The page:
It didn’t take long for Abstract Developments to begin marketing their newest residential project in Victoria.
Mesh signage advertising upcoming sales opportunities for the estimated $100-million Bellewood Park project at 1201 Fort St. and 1050 Pentrelew Pl., for which the company received rezoning approval from city council in a 6-3 vote Thursday night, went up on the site Friday morning and around Abstract’s Black and White project under construction at Cook and Fort streets.
One of the more controversial developments to come before Victoria council in some years, the project on the former Victoria Truth Centre property underwent multiple changes from the original design and needed two nights of public hearing before council made their decision.
“This was sort of night three of the public hearing, and I’ll be honest we’re kind of exhausted; mentally, physically and emotionally exhausted,” said Abstract founder/CEO Mike Miller on Friday. He noted the entire process to this point has taken more than two years and has taken a lot out of everyone involved, from neighbours and city staff to his company and council themselves.
In the end, council approved an 83-unit development featuring a six-storey and a four-storey building at 1201 Fort St., and nine townhomes fronting onto Pentrelew. An agreement was also approved that calls for 10 below-market affordable rental units – five for “low-income” and five for “moderate-income” tenants – to be built at 1010 Fort St. The narrow lot is currently home to the sales office for Black and White.
The project will be Abstract’s largest in terms of total gross square footage and sales value – their multi-use development at Boleskine Road and Whittier Avenue in Saanich has more units at 95 – but Miller noted Bellewood Park will be the company’s “least dense” multi-unit residential project to date. Its 1.28-to-1 overall floor space ratio for the site is nearly a third that of Black and White, he said.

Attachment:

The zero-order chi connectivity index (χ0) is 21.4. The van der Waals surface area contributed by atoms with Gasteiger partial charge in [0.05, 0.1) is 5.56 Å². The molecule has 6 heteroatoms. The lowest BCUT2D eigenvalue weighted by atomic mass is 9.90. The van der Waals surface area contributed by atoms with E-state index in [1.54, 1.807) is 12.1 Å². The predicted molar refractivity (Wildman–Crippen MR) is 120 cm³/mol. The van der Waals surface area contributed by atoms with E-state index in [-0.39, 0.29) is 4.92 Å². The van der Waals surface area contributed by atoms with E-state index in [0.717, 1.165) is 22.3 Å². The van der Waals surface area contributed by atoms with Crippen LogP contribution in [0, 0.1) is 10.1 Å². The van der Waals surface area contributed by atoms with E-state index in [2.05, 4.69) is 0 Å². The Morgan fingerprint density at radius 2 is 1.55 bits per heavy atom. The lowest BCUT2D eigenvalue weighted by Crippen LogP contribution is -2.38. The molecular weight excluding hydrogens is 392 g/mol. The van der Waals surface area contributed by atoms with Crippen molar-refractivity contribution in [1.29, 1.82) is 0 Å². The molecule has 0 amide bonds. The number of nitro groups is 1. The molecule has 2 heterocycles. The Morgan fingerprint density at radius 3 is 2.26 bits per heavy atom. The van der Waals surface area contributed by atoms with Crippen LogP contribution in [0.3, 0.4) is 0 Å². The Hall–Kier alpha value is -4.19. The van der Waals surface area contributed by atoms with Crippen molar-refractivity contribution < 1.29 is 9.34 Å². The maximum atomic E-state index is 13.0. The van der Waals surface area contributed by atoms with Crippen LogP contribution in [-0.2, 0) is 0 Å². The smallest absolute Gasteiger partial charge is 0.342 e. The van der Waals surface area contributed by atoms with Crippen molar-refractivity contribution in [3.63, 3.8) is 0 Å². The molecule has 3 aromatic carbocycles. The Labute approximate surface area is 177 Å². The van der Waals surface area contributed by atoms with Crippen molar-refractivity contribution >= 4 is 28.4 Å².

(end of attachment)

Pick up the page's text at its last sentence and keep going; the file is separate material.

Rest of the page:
“I think the way the proposal has been reworked with input from the neighbourhood is better than it was when it came to us,” Mayor Lisa Helps said during pre-vote discussions at the special council meeting.
She reflected on the range of people who spoke at the public hearing and was impressed by the high level of thoughtful discussion brought forward by people who have looked at the importance of this site to the planning of the city.
At one point Helps noted how “Generation Squeeze,” the younger residents who feel they’re being priced out of the local housing market, came out to voice support for the project as a way to open up other opportunities.
Other councillors talked about grappling with the decision to support some neighbours’ calls for an even less intensive use of the property, but ultimately coming to a place where the multiple revisions made the project and the rezoning supportable.
Coun. Pam Madoff, who voted against the proposal as did councillors Geoff Young and Ben Isitt, pointed out that in blending two distinctly separate types of housing zones that the transition to the residential neighbourhood to the south was not as gradual as it could be, especially in terms of building B, which she said underwent little change other than being reduced to four floors from five.
She voiced doubts that the project would do anything to help ease the housing affordability crisis currently overwhelming the city and region. Madoff added her discomfort with linking the promise to build affordable units to an as-yet unseen project at 1010 Fort St.
Isitt’s rejection came mostly, he said, from the lack of affordable units on the site itself.
For his part, Miller sounded optimistic about the potential for this project.
“What we’re excited about the most is the opportunity to create something that’s going to last, I can almost guarantee, beyond my lifetime,” he said. “I have no reservations in saying that this will be not only the most beautiful residential project that Abstract has ever done, but one of the nicest in Greater Victoria.”